John Vonderlin tells us. (email John: firstname.lastname@example.org)
After visiting the observation tunnel, then collecting my 58th tire off the beach at Pescadero, I visited Invisible Beach, to see if Neptune’s Vomitorium, was regurgitating any non-buoyant marine debris yet.
But enough sand had moved offshore that there were a few small patches featuring the same smooth colorful pebbles that created nearby Pebble Beach, famous in the mid-to late-1800s.
I’m expectantly awaiting, perhaps perversely anticipating, the arrival of the fierce storm with its accompanying 25- foot- plus waves that is supposed to hit tomorrow (Friday.) This storm should complete the stripping of the sand covering the hidden gravel beds. Most importantly, it should clear the throat of the channel through which the non-buoyant marine debris travels up onto the beach, allowing me to begin collecting it again. For me, it’s kind of like Christmas all over again.
In your book, “The Coburn Mystery,” you recreated the trial between Loren Coburn, the wealthy landowner, who claimed Pebble Beach and all its treasure, and the hundreds of citizens of Pescadero and t surrounding Coastside, who demanded the continuation of their traditional access to this very special place. The main area of dispute focused on the origin of the colorful pebbles.
Coburn maintained the pebbles washed down from his land, settling on the beach and therefore they were his. He owned them. Others maintained that they had been cast up by the sea. As I’ve stated before, I’m quite sure that’s correct. I firmly believe an offshore quartz ridge is the source for the semi-precious pebbles at Pebble Beach, Invisible Beach and all the little pocket coves over a several mile stretch in that region. You can find small quantities of red and yellow jasper, clear quartz nodules, agates, moonstone agates, aventurine, and many other members of the quartz family sprinkled on the beach almost anywhere in the area.
But, this story is about jasper sprinkled somewhere else. Jasper found where it shouldn’t be found. Jasper that probably got there by a mechanism I was unfamiliar with. Oddly, it’s a mechanism similar to the one at Neptune’s Vomitorium, but even stranger.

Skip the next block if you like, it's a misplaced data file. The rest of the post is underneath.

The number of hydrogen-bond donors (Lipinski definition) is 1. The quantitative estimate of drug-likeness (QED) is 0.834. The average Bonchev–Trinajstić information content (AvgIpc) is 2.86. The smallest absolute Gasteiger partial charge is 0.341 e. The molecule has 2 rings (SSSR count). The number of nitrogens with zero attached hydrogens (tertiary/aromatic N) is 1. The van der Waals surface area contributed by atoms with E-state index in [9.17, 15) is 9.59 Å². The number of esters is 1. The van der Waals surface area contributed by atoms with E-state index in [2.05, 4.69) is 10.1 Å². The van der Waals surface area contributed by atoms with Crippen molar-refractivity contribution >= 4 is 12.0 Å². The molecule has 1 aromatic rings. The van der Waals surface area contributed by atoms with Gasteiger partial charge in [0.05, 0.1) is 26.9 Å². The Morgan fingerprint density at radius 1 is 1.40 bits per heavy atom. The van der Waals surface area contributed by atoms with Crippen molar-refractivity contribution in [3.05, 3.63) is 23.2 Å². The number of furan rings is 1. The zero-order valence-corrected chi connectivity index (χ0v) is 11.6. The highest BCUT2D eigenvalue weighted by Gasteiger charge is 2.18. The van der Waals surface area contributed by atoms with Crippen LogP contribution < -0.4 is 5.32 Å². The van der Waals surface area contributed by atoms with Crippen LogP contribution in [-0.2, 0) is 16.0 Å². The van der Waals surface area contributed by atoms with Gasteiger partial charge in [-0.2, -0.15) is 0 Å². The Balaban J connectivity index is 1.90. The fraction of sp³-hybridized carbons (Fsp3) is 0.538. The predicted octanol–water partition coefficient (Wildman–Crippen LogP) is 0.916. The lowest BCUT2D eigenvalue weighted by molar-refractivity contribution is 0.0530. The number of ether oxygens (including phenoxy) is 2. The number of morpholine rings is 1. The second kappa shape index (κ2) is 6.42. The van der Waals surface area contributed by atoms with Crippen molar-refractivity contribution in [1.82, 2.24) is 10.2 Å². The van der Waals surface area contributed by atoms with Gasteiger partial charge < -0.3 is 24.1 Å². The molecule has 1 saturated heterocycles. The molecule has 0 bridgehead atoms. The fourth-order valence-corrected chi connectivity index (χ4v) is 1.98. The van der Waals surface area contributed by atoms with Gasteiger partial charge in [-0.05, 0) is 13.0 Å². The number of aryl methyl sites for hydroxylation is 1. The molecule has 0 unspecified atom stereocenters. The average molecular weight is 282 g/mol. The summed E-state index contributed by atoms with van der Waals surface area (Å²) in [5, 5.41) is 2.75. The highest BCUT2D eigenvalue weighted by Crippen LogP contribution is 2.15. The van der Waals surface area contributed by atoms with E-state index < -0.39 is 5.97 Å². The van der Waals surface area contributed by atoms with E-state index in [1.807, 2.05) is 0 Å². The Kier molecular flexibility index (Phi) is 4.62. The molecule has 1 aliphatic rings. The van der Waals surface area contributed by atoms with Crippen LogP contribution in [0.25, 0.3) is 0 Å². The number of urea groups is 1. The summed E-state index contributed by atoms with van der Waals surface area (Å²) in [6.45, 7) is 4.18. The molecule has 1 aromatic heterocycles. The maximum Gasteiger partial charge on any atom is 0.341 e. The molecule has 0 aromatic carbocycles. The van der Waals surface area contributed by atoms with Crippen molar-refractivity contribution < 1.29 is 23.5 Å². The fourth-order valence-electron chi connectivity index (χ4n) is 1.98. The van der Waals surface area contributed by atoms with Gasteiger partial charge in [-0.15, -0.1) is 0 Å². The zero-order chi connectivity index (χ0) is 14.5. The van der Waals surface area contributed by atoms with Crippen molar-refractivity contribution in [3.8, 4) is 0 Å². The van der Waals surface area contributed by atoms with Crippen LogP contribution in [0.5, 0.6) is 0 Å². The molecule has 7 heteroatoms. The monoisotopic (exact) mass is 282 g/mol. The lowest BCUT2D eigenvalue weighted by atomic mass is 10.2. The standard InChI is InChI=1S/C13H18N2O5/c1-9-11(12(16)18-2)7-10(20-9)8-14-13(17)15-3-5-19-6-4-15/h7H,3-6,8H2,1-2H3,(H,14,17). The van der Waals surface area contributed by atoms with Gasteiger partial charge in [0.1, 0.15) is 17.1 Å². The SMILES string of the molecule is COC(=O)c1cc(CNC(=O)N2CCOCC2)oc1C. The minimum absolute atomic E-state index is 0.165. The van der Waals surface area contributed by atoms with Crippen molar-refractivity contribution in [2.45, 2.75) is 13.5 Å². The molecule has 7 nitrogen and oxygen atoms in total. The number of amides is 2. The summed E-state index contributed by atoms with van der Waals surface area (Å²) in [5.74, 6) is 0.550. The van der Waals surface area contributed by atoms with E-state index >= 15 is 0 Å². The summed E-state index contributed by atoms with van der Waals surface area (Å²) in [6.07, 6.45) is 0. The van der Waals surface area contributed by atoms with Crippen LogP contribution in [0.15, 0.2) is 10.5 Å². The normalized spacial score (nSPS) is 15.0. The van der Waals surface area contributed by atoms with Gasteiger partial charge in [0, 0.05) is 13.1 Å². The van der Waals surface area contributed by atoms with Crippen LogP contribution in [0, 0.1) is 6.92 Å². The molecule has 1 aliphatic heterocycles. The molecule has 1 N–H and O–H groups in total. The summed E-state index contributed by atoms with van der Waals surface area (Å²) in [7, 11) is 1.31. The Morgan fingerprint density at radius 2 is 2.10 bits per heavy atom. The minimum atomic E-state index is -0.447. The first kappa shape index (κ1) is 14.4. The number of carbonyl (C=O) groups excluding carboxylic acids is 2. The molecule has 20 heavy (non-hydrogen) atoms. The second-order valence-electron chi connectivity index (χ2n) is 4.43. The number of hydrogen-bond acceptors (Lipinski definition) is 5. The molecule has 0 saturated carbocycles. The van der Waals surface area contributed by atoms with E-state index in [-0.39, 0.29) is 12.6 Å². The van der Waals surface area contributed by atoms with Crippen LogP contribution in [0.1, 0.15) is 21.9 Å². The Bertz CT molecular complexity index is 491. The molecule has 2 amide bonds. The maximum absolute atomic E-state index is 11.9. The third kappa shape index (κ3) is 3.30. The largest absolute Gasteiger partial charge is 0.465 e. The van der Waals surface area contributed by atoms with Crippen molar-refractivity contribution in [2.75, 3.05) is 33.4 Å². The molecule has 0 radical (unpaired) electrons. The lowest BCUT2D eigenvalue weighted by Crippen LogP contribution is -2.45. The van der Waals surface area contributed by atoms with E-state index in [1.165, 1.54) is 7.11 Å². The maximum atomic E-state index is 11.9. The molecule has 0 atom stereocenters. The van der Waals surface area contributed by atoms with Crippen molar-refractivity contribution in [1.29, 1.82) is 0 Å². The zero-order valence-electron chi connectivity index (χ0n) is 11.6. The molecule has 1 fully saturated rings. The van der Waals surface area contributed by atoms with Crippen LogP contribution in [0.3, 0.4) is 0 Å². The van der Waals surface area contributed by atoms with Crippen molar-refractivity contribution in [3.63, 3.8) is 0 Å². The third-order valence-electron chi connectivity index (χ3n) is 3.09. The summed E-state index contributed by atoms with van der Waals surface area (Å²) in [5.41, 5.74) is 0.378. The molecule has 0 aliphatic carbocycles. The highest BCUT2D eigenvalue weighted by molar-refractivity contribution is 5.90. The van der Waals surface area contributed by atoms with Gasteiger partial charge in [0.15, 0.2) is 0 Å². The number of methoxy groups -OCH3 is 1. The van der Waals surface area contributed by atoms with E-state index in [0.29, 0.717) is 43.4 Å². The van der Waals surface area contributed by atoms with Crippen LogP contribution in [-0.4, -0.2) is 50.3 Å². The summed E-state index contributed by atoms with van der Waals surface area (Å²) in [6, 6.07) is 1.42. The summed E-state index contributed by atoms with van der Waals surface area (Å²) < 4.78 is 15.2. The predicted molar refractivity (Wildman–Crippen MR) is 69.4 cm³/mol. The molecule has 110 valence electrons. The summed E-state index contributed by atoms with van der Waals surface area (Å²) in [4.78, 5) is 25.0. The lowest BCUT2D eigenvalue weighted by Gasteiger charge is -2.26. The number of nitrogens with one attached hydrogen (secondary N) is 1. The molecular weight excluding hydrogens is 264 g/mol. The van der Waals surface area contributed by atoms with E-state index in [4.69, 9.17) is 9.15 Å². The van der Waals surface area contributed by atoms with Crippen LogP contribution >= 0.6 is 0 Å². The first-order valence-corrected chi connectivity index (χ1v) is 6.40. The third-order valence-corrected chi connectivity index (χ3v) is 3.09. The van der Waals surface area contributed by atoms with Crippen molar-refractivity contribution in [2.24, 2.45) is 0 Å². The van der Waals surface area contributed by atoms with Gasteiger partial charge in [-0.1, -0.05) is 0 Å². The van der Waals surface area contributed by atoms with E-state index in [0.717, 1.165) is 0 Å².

I came upon this tidbit while reading an old book I got from the library called, “Geologic Guidebook of the San Francisco Bay Counties,” printed in 1951 by the Division of Mines, when Earl Warren was Governor. There was a fascinating chapter on the Farallon Islands. In one section, the book details the harvesting of millions of sea bird eggs for the coastal markets. Fortunately that was ended in the early 1900’s.
But what really caught my attention was the author’s mention of encountering erratics everywhere on the island. In geology, the term erratics means something different than when applied to my friends. Most often it is part of the term “glacial erratics.” These are rocks that are transported long distances by glaciers from where they originated and deposited in areas where they just shouldn’t be found. They provided the evidence that Ice Ages had repeatedly encased the Northern Hemisphere, including the United States with a thick sheet of ice.
The erratics found all over the South Farallon Island (a granitic mass, from the highest point to the waterline) “are pebbles of jasper, in all respects similar to those found on any beach or in any stream in California where the adjacent rocks are the so-called Franciscan chert. These pebbles are well-rounded, and range in size from half an inch to two inches in diameter; many of them slightly polished. There is no definite explanation for their occurrence, but three possibilities may be suggested.”
The author of the “Geological Guidebook of the San Francisco Bay Counties” quickly discounts the first two possibilities and continues: “A third possibility is that the pebbles were swallowed by marine mammals–fur seals and sea lions–as is their habit, and then disgorged when they came on land. When South Farallon was occupied by more then 200,000 of these animals they must have ranged over most of the area. The fur seals especially are excellent rockclimbers and land travelers–on Alaskan islands early drives (?) as far as 12 miles were commonplace. This may seem a far-fetched theory, but is within the realm of possibility.”
I’d never before heard that marine mammals swallowed rocks. But they do. Websearching the terms “gastrolith and marine mammals” brings up lots of websites that verify it is a well known and researched fact.
One site stated: “It’s not unusual for seals to ingest stones, perhaps as ‘weight belts’ or to aid in digestion. The stones could eventually be deposited far from the source. Recognizing them as gastroliths might be possible by investigation of microscopic toolmarks and polish.”
Another source: “The New Zealand sea lions feed on octopus, small fish, crabs, mussels, and penguins. They swallow pebbles (gastroliths) to aid in digestion. Their intestines may contain numerous gastroliths of irregular shapes. They vomit these gastroliths, as many as 20 at a time, along with squid tentacles and small fish.”
Possibly the weirdest website described the operation on a captive seal called ‘Missy’ containing in her stomach: two pounds of rocks, an AA battery and 97 cents change.
I wonder how this information might have been used at the Pebble Beach trial, Loren Coburn Vs. The Good Citizens of San Mateo County? Better yet, was Pebble Beach the source of at least some of those pebbles found on the island?
Or– did the marine mammals get them from the now-submerged quartz ridge when glaciers had locked up so much water that the coastline stretched all the way out to the Farallones?
Whatever the true origin of the pretty pebbles, my odd hobby of collecting marine debris, regurgitated by Neptune’s Vomitorium, is even more fascinating now. Enjoy. John Vonderlin